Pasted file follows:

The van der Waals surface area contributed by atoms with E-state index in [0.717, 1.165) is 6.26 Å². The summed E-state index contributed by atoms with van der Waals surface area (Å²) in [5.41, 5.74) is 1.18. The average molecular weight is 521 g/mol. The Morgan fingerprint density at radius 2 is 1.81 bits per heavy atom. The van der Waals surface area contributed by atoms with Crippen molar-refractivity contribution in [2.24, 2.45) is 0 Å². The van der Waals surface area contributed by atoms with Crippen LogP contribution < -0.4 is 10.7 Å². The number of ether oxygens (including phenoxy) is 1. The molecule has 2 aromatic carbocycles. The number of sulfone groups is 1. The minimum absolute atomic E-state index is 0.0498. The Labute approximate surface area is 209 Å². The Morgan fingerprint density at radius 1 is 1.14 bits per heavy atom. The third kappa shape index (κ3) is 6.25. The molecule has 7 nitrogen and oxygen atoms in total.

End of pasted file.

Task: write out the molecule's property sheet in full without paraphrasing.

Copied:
The van der Waals surface area contributed by atoms with E-state index in [0.717, 1.165) is 6.26 Å². The summed E-state index contributed by atoms with van der Waals surface area (Å²) in [5.41, 5.74) is 1.18. The average molecular weight is 521 g/mol. The Morgan fingerprint density at radius 2 is 1.81 bits per heavy atom. The van der Waals surface area contributed by atoms with Crippen molar-refractivity contribution in [2.24, 2.45) is 0 Å². The van der Waals surface area contributed by atoms with Crippen LogP contribution < -0.4 is 10.7 Å². The number of ether oxygens (including phenoxy) is 1. The molecule has 2 aromatic carbocycles. The number of sulfone groups is 1. The minimum absolute atomic E-state index is 0.0498. The Labute approximate surface area is 209 Å². The Morgan fingerprint density at radius 1 is 1.14 bits per heavy atom. The third kappa shape index (κ3) is 6.25. The molecule has 7 nitrogen and oxygen atoms in total.